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AAN 2015

AAN 2015

New research was presented at AAN 2015, the American Academy of Neurology’s annual meeting, from April 18 to 25 in Washington, DC. The features below highlight some of the studies that emerged from the conference. LOS & Return ED Visits in Stroke Patients The Particulars: The initial hospitalization for patients with acute, mild ischemic stroke can impact long-term outcomes. However, few studies have assessed whether hospital length of stay (LOS) is related to clinical characteristics, in-hospital care processes, and long-term clinical outcomes in this patient population. Data Breakdown: For a study, adults diagnosed with acute ischemic stroke were grouped according to their LOS. Despite no significant differences between patients, researchers found that inpatient therapy evaluations took place later in those with a LOS longer than 1 day. Patients with an LOS longer than 1 day were more likely to return to the ED within 1 year. Take Home Pearls: Among ischemic stroke patients, time to therapy evaluation appears to be associated with LOS and risk for return ED visits. Coordination of inpatient care processes, along with assessment and treatment of comorbidities, may impact hospital LOS. Mental Illness, Substance Abuse, & Children The Particulars: Understanding outcomes among groups of patients at higher risk of primary and medication-induced psychiatric illness, such as those with neurological conditions, may help reduce the burden of mental illness. Data Breakdown: Study investigators compared mental health and substance abuse diagnosis patterns and length of stay (LOS) in children with epilepsy, cerebral palsy, and Tourette syndrome with those of the general pediatric population. Depression was the most common psychiatric diagnosis in the general population as well as...
An Update on Managing IBS & CIC

An Update on Managing IBS & CIC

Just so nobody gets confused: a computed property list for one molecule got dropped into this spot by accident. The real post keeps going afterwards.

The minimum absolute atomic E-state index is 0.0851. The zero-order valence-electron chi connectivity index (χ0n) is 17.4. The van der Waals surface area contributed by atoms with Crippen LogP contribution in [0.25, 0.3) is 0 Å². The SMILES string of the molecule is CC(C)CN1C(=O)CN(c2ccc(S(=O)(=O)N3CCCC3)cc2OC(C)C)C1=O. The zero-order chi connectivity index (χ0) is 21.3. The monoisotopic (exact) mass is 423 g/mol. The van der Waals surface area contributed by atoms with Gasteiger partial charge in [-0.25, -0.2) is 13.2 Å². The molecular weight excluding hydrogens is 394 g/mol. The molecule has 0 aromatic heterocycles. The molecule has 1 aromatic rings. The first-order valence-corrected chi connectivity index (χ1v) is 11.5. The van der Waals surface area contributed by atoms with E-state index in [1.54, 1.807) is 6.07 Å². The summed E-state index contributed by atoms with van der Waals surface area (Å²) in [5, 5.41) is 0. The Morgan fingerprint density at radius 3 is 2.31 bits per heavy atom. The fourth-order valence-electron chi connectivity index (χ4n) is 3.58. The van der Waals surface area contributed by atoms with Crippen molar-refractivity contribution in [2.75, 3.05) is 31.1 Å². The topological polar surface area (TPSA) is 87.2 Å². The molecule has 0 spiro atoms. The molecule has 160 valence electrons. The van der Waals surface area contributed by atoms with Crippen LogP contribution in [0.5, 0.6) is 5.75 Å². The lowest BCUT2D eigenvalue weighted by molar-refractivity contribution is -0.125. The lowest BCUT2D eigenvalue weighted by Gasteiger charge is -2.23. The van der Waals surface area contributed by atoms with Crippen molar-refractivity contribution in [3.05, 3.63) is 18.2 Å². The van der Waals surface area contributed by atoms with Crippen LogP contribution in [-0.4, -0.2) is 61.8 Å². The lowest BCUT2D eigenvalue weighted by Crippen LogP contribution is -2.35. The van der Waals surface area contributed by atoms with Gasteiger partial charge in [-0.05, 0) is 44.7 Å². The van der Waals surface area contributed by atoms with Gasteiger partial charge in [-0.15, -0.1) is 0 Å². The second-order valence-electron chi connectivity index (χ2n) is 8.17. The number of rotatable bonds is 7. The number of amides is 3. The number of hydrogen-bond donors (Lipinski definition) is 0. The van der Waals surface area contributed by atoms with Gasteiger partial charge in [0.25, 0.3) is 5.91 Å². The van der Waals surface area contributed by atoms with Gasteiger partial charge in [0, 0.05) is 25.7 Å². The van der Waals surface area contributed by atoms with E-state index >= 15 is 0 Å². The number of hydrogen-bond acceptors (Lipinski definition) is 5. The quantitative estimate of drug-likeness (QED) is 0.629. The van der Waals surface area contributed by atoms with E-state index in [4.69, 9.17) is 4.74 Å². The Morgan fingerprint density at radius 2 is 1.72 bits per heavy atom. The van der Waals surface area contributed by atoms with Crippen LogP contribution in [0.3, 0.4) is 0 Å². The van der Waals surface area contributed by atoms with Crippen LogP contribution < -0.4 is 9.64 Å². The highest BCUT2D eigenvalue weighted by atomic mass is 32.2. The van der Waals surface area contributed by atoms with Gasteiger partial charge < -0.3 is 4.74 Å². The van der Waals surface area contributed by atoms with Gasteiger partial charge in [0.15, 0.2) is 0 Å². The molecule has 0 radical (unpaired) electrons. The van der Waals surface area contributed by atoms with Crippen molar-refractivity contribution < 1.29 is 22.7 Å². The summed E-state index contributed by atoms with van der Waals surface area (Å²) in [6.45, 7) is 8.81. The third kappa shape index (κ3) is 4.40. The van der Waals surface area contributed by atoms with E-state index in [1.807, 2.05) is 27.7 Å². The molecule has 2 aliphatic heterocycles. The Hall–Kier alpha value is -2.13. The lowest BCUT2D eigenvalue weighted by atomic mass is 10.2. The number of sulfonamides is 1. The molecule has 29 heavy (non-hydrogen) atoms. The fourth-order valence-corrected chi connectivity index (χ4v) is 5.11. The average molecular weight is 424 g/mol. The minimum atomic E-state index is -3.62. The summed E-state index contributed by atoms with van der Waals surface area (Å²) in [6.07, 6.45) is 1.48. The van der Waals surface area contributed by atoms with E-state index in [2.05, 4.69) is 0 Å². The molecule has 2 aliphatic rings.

IBS and chronic idiopathic constipation (CIC) are among the most common functional gastrointestinal (GI) disorders, with studies estimating that between 5% and 15% of the general population experiences IBS symptoms, whereas CIC symptoms occur in about 14% of people. Recently, the American College of Gastroenterology (ACG) released a monograph—published in the American Journal of Gastroenterology—that updated prior monographs on approaches to treating IBS and CIC. To develop the monograph, the ACG’s Institute for Clinical Research & Education conducted a systematic review and meta-analysis of randomized clinical trials that assessed several types of interventions for IBS and CIC. “We looked back at previous monographs from recent years,” explains Eamonn M.M. Quigley, MD, FACG, a co-author of the update. “The last monograph on constipation came out in 2005, whereas the last one on IBS was released in 2009. Since then, there have been significant developments that warranted an update.” Diet & Fiber An important addition to the ACG guidelines is new information on the relationship between diet and IBS (Table 1). “Research has shown that diet has emerged as a major issue, especially for patients with IBS,” says Dr. Quigley. “This isn’t new for patients because they’ve known for years about certain foods upsetting their GI tract. For clinicians, however, we now have good evidence that diet is a major factor in the precipitation of IBS attacks.” The guidelines note that specialized diets may improve IBS symptoms for some, but the recommendation was labeled as weak because of a low quality of evidence. Current data show that gluten-free diets and diets low in fermentable oligosaccharides, disaccharides, monosaccharides, and polyols—also known as...
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